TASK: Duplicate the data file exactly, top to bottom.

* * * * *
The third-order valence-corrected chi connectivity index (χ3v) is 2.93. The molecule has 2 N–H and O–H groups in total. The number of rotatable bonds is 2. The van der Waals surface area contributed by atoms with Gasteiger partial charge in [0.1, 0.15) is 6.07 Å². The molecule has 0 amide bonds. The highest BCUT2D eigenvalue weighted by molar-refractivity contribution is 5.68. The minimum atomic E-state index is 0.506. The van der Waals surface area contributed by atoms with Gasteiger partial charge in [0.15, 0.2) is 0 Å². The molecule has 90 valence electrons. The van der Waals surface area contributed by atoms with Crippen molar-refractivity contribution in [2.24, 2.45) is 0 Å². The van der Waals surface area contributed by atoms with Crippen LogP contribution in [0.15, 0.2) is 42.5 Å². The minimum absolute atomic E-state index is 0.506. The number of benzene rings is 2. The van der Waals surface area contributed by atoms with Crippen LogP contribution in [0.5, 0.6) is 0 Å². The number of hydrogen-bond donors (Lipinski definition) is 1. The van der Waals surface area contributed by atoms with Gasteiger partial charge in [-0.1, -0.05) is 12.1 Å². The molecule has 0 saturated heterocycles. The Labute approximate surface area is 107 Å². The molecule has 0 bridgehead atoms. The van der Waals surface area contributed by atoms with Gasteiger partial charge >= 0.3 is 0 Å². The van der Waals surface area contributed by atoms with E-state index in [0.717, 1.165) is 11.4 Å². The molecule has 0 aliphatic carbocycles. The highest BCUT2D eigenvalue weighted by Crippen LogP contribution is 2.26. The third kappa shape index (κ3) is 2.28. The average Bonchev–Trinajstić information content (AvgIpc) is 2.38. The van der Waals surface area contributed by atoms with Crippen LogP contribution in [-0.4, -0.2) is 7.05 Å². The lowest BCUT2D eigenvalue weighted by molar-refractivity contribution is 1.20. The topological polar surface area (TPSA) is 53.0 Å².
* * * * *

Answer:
The third-order valence-corrected chi connectivity index (χ3v) is 2.93. The molecule has 2 N–H and O–H groups in total. The number of rotatable bonds is 2. The van der Waals surface area contributed by atoms with Gasteiger partial charge in [0.1, 0.15) is 6.07 Å². The molecule has 0 amide bonds. The highest BCUT2D eigenvalue weighted by molar-refractivity contribution is 5.68. The minimum atomic E-state index is 0.506. The van der Waals surface area contributed by atoms with Gasteiger partial charge in [0.15, 0.2) is 0 Å². The molecule has 90 valence electrons. The van der Waals surface area contributed by atoms with Crippen molar-refractivity contribution in [2.24, 2.45) is 0 Å². The van der Waals surface area contributed by atoms with Crippen LogP contribution in [0.15, 0.2) is 42.5 Å². The minimum absolute atomic E-state index is 0.506. The number of benzene rings is 2. The van der Waals surface area contributed by atoms with Crippen LogP contribution in [0.5, 0.6) is 0 Å². The number of hydrogen-bond donors (Lipinski definition) is 1. The van der Waals surface area contributed by atoms with Gasteiger partial charge in [-0.1, -0.05) is 12.1 Å². The molecule has 0 saturated heterocycles. The Labute approximate surface area is 107 Å². The molecule has 0 bridgehead atoms. The van der Waals surface area contributed by atoms with Gasteiger partial charge >= 0.3 is 0 Å². The van der Waals surface area contributed by atoms with E-state index in [0.717, 1.165) is 11.4 Å². The molecule has 0 aliphatic carbocycles. The highest BCUT2D eigenvalue weighted by Crippen LogP contribution is 2.26. The third kappa shape index (κ3) is 2.28. The average Bonchev–Trinajstić information content (AvgIpc) is 2.38. The van der Waals surface area contributed by atoms with Crippen LogP contribution in [-0.4, -0.2) is 7.05 Å². The lowest BCUT2D eigenvalue weighted by molar-refractivity contribution is 1.20. The topological polar surface area (TPSA) is 53.0 Å².